The Potential for Magic

One of the biggest mistakes ever has certainly got to do with dreams.

We tell people to follow their dreams but that is it, which inevitably has them either fail and think not for me or they actually move forward. The second case is sadly more rare.

But the point here is how are you learning something?

To me the classic has got to be when I was in scouts as a kid. We had to learn knots, as in all the different kind of ways of tying two ropes together (or one in the examples) like the bowline, reef knot and so on. It’s been a while since this all happened. I will also admit it is not super magical but bear with me.

I couldn’t do it at all. I could tie my shoes but even then only just barely. I remembered left over right, right over left, but that’s it. (Or was it the other way around? Anyways)

Years later I wanted to help fix up my dad’s boat and have everything perfect and for some reason I decided to learn the same knots by myself. In one hour I could flip through the same knots, the exact same ones, over and over.

What happened? Well, it’s the same as with music. I did take guitar lessons once as a kid and got bored. Years later I’m studying bass, then guitar, then keyboard and I have an album coming out.

What happened was the way I learned. The person is the same. The material is the same. The difficulty is the same. But now as a Adhd person who deep dives into subjects, my self teaching makes it actually work.

That’s the magic here. It isn’t limited to guitars and reef knots. Our approach to anything including how people learn can be opened up. You can become literally what ever you imagine.

If you have the dream you have what’s in you to succeed.

Cheers,

Tom

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Anyone can learn anything

Wanted to kick off by saying happy father’s day since I don’t blog Sundays. I remember learning stuff from my dad from math to stuff to do with the car, but of course lots of what I learned is more about who I became.

I’m an ADHD person who has been told by some that he can’t learn fast. I had doctors suggest I had a special typewriter as a kid because of my handwriting.

And yet I spend most my time these days playing my guitar, keyboard and guitar, and when I’m not here, learning as much as I can through audiobooks.

Different people learn differently. An interesting one came from my study of First Nations in Standing on the Edge of Yesterday where the writer talks about how for Native children it is (to her mind) more effective to communicate orally and have the student work on something physical than use pen and paper. Why? Because it has only been a few hundred years (not even) since all information was transferred from Elder to young person by oral traditions and learning. In fact it’s a reason why there would be multiple nuances in spoken language because there was hardly a public school system back then, so language was learned quite literally “in house”.

For myself I had two interesting experiences, one at school and one with boy scouts.

At school I absolutely failed my first year of typing. It was like I just couldn’t bother and was bored of it. For some bizarre reason that I can’t remember (hey, this was 1990…kind of a while back!) I took the course again. I was not distracted by the usual people of my grade and low and beyold…I utterly aced it. I got so fast that people would stare annoyed when my typewriter (like I say, 1990) would sound like a machine gun compared to other kids who were still pecking along slowly.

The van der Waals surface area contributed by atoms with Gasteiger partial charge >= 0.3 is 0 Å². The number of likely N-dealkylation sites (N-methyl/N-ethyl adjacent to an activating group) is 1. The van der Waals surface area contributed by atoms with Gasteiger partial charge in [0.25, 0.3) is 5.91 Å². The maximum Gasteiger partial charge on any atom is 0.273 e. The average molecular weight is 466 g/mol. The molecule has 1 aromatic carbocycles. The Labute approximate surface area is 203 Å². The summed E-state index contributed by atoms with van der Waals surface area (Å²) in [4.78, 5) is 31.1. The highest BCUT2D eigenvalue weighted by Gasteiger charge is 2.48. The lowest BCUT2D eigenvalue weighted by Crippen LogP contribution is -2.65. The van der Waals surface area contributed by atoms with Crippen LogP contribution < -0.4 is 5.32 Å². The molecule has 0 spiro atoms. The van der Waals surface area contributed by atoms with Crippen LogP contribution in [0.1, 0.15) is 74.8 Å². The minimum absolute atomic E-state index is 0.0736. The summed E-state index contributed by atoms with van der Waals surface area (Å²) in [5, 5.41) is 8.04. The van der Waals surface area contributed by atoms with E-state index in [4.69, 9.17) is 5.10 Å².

The other was to do with knots. In scouts they wanted you to learn the different knots such as bowline, reef knot, and so on. Just like in school I was a picked on nerd, so I didn’t want to be there at all. And as the whole thing was already not fun and now I was being talked at about these knots, I couldn’t do one to save my life.

I think that’s the thing too. I’m not Native but I don’t think the school classic system and me ever worked. I get this funny feeling that for me it’s about self directed study because years later I decided I wanted to learn everything about boating. My dad had, and still has, a little sport boat in the garage. Well I thought this thing was amazing and so on my own I learned, and could repeat like Forrest Gump showing his firearm, every single knot in existence…no sweat.

I sucked at music education back then. On my ukelele I just liked strumming, because picking and learning to pick notes in class was boring to me.

Uh…

⬆️Not to brag but, same kid.⬆️

Listening to The Practicing Mind by Thomas M. Sterner last night reminded me of this when it talked about grades. The idea behind grades was to assess how the learning method was working on the child and not to identify the “wheat” and the “chaff”. He talked about the source of cheating where, because of this same all or nothing mentality, kids would cheat because it was the grade that was important and not the knowing of the material.

Now some kids do learn perfectly in the normal method. Some are more kinesthetic and others like myself are prone to self directed study. This latter gets more interesting when you apply the idea that ADHD tends to promote deep dives into singular subjects (which I experienced with knots, bike mechanics, and then after the age of nineteen, bass guitar)

Gonna wrap up as, ironically, I have to practice and I got up late. Hope this helps annnnnd…

Today’s music choice is another classic, especially with the upcoming Queen biopic which looks amazing. John Deacon is where my curiosity peaked about the bass, and even though he’s not in this, it’s just great.

Bijou – Queen

Enjoy!

Cheers 😎

Tom